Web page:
Micro Cracks in Solar Modules: Causes, Detection and Prevention
Updated: Feb 3
Micro-cracks represent a form of solar cell degradation and can affect both energy output and the system lifetime of a solar photovoltaic (PV) system.
The silicon used in solar PV cells is very thin (in the range of 180 +/- 20 microns) and hence is susceptible to damage easily if the PV module's production and handling are not up to the required standards.
Even slight imperfections in the PV cell can lead to large micro-cracks once it is incorporated into the PV module.
The length of micro-cracks can vary; some span the whole cell, whereas others appear in only small sections of a cell.
How do micro-cracks occur?
Cell fractures at any stage from wafer processing right up to installation and after that.
During manufacturing defects can be attributed mainly to poor quality of raw material, defective or lack of process control, and incorrect handling.
Mechanical stress in the supply chain and logistics processes can be caused by:
Incorrect packaging and storage
Unsuitable transportation methods
Incorrect handling techniques
During the installation of a solar PV system, mechanical stress can be caused by:
Piling modules on top of one another, or resting other equipment on top of the modules
Bumping or dropping modules as they are lifted onto the roof
Installation on a nonplanar surface, may cause twisting of the mounting frame and place stress on the module
Dragging modules along while carrying them
One person instead of two carrying a module
Sitting on the module edge of modules while installing them
After installation, the environmental conditions that can cause micro-cracks in solar PV systems include:
Thermal cycling (variation of temperature between night and day), and seasons
Humidity and Freezing
Cyclic (or dynamic) pressure loads and wind loads
How to detect micro-cracks?
Manufacturers need to work mindfully to prevent micro-cracks in cells and modules during manufacturing and assembly.
Several quality tests are performed before and after lamination to identify micro-cracks. Manufacturers perform incoming and outgoing inspections, such as electroluminescence (EL) or electroluminescence crack detection (ELCD) testing.
EL testing is a process that makes use of image analysis and measurement, which enables sight directly into the solar cells to locate inherently potential defects. EL testing can detect hidden defects that were not found by other testing methods, such as infrared imaging with thermal cameras, flash testing, and V-A characteristic. The information gathered from these tests produces an image, which can provide evidence of any faults or variations within a cell, including micro-cracks.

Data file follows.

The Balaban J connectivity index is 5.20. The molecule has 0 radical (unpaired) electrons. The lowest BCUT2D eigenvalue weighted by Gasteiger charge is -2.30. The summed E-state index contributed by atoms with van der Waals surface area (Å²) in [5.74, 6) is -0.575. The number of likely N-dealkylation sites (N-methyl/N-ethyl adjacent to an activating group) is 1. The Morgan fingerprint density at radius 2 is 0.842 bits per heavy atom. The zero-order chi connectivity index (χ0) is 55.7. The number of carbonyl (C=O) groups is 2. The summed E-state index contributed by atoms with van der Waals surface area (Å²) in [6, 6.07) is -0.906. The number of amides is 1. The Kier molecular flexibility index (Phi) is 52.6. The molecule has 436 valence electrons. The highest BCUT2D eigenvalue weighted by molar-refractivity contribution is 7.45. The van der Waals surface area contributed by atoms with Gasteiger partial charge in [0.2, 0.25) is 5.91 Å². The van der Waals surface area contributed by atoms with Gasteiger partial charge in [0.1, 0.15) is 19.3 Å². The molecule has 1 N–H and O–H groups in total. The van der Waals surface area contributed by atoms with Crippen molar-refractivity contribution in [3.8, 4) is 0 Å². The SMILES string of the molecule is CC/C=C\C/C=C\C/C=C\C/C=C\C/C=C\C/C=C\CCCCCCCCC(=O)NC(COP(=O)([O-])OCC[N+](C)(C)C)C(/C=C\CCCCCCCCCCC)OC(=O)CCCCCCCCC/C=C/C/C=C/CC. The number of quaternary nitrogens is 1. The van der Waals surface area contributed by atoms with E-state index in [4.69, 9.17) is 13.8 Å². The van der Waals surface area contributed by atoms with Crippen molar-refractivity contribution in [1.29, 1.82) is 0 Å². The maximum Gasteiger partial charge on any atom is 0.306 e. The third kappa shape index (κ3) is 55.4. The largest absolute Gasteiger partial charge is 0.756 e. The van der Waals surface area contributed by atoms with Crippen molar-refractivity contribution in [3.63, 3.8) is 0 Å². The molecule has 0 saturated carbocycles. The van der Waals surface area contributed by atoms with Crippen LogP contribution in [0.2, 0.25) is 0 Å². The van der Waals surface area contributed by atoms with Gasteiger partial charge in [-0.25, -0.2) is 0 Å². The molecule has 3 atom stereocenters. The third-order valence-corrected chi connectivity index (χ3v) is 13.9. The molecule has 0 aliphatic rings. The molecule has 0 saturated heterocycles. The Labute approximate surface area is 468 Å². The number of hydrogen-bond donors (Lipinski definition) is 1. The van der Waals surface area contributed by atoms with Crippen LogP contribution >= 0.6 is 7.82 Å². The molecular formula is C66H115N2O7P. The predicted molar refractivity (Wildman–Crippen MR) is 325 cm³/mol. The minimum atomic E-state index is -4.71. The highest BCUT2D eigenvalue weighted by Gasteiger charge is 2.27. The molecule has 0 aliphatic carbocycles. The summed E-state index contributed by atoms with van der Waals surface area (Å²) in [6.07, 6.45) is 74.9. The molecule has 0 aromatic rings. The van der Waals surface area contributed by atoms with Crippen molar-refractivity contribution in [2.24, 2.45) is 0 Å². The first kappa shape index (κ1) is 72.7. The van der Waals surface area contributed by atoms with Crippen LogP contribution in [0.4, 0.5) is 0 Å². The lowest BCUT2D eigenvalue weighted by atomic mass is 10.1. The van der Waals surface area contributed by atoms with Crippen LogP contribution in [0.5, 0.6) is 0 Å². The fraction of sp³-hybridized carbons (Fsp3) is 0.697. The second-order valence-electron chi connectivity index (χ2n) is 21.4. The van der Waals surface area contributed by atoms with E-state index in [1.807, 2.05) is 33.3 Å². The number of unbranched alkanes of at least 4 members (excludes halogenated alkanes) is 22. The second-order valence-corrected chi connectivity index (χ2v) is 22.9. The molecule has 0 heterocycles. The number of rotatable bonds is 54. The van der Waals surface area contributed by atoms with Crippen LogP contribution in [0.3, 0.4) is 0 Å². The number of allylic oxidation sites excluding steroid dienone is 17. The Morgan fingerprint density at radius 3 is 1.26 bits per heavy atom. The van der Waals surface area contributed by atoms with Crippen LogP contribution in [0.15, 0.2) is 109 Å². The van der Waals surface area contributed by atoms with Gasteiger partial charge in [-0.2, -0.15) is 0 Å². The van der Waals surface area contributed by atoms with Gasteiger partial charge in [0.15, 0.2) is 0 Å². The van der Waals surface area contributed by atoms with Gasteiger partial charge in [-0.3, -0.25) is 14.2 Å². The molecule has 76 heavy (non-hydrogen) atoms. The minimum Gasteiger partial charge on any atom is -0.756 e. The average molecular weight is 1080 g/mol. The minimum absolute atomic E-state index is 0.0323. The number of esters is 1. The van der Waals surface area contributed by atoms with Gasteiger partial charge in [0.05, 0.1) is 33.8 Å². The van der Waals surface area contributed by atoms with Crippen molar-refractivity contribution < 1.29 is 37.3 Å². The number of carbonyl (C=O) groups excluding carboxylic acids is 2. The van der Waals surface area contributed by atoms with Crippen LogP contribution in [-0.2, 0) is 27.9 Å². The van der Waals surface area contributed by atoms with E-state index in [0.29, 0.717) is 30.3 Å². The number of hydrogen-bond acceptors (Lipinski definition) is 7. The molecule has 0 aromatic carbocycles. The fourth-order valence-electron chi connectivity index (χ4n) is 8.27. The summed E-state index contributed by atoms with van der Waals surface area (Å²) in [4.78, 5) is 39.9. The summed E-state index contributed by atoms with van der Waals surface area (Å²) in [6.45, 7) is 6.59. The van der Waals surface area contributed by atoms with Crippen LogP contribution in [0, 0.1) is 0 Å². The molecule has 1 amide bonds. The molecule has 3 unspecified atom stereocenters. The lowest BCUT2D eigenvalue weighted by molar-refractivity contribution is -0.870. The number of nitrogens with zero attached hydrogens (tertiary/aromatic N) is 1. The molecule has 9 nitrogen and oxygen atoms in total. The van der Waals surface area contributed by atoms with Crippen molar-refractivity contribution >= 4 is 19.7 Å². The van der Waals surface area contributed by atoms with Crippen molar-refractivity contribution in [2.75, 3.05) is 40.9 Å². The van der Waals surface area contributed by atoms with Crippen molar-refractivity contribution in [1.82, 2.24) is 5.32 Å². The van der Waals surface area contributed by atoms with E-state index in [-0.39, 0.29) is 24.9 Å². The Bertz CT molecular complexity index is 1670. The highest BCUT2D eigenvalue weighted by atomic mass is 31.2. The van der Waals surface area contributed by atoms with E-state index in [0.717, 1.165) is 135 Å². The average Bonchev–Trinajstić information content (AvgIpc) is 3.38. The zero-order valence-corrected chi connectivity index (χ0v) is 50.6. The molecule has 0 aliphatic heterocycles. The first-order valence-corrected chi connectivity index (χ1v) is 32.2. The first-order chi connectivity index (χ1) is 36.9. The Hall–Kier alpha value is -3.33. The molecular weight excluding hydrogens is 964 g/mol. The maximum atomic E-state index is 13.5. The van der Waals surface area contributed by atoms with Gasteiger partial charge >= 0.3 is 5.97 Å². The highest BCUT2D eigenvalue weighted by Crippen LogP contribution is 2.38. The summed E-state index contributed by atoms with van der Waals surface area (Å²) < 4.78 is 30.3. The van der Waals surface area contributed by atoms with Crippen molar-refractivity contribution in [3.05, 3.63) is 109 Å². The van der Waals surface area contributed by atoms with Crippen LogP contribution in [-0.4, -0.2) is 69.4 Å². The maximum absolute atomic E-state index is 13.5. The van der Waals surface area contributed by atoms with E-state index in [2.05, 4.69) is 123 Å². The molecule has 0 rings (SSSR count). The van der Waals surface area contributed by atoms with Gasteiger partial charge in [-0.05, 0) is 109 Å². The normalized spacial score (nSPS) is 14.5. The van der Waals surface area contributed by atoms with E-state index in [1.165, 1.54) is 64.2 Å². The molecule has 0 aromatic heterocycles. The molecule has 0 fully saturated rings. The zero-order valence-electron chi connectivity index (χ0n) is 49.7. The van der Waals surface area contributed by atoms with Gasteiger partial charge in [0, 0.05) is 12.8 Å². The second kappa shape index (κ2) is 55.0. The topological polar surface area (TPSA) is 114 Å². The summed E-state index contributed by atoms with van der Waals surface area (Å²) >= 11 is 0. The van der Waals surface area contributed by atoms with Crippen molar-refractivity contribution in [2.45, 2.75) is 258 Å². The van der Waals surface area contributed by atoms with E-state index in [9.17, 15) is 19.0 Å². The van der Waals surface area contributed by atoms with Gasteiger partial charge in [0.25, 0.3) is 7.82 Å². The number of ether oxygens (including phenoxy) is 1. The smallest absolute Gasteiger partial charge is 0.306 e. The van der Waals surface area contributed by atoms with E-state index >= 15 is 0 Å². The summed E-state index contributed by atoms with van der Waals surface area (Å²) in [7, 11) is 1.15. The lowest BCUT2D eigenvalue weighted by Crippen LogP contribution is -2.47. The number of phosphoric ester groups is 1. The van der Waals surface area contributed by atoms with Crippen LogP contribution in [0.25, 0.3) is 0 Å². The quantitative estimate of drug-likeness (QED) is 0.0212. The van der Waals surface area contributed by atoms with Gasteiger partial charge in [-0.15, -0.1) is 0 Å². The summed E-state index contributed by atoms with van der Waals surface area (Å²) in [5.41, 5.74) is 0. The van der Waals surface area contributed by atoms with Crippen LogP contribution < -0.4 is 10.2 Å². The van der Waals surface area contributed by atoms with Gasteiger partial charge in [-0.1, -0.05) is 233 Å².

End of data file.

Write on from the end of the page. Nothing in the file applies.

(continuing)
EL testing is necessary to ensure that solar panels of the highest quality are shipped.
RenewSys has invested in state-of-the-art equipment to test modules under accelerated, extreme climatic, and environmental conditions. Read more
With the help of an EL test, a PV manufacturer can evaluate the structural quality of solar cells and any other possible defects caused by improper handling of photovoltaic panels.
Integrating the EL test into the production line, as we have done at RenewSys is key to ensuring high-quality output.
What defects can the EL test detect?
With the help of the EL test, a manufacturer can detect defects that are normally not visible. Defects that can be found with an EL test are:
Broken cells and micro-cracks in the cells
Detection of bus bar contact defects
Detection of missing or interrupted screen-printed fingers
Detection of no homogeneity and foreign matter in the crystalline silicon
RenewSys has devoted resources to deploy a robust ML + AI (Machine Learning + Artificial Intelligence) software in EL Testing to further bolster traditional EL testing, thus ensuring high performance of solar modules- Read more here
What are the consequences of micro-cracks?
According to research, micro-cracks have the potential to create an electrical separation, resulting in inactive cell parts. However, determining the power loss caused by these micro-cracks is difficult because some micro-cracks can have varied to minimal effects depending on the location and size of the crack.
Micro-cracks also have the potential to produce hot spots. These occur when the internal resistance of the damaged cell rises and causes an increase in cell temperature as the current passes through. Hot spots have been shown to cause further damage to a cell.
Solar Panel Handling, Installation, and Cleaning - Good Practices - Click Here
How to prevent micro-cracks?
Three key areas must be addressed to effectively prevent solar panel micro-cracks: manufacturing, transportation/installation, and environment.
Selecting a solar panel manufacturer that acknowledges the prevention of micro-cracks is a critical part of the solution.
Minimal human intervention, appropriate training, and guidelines for unpacking and repacking modules are all crucial to preventing micro-cracks.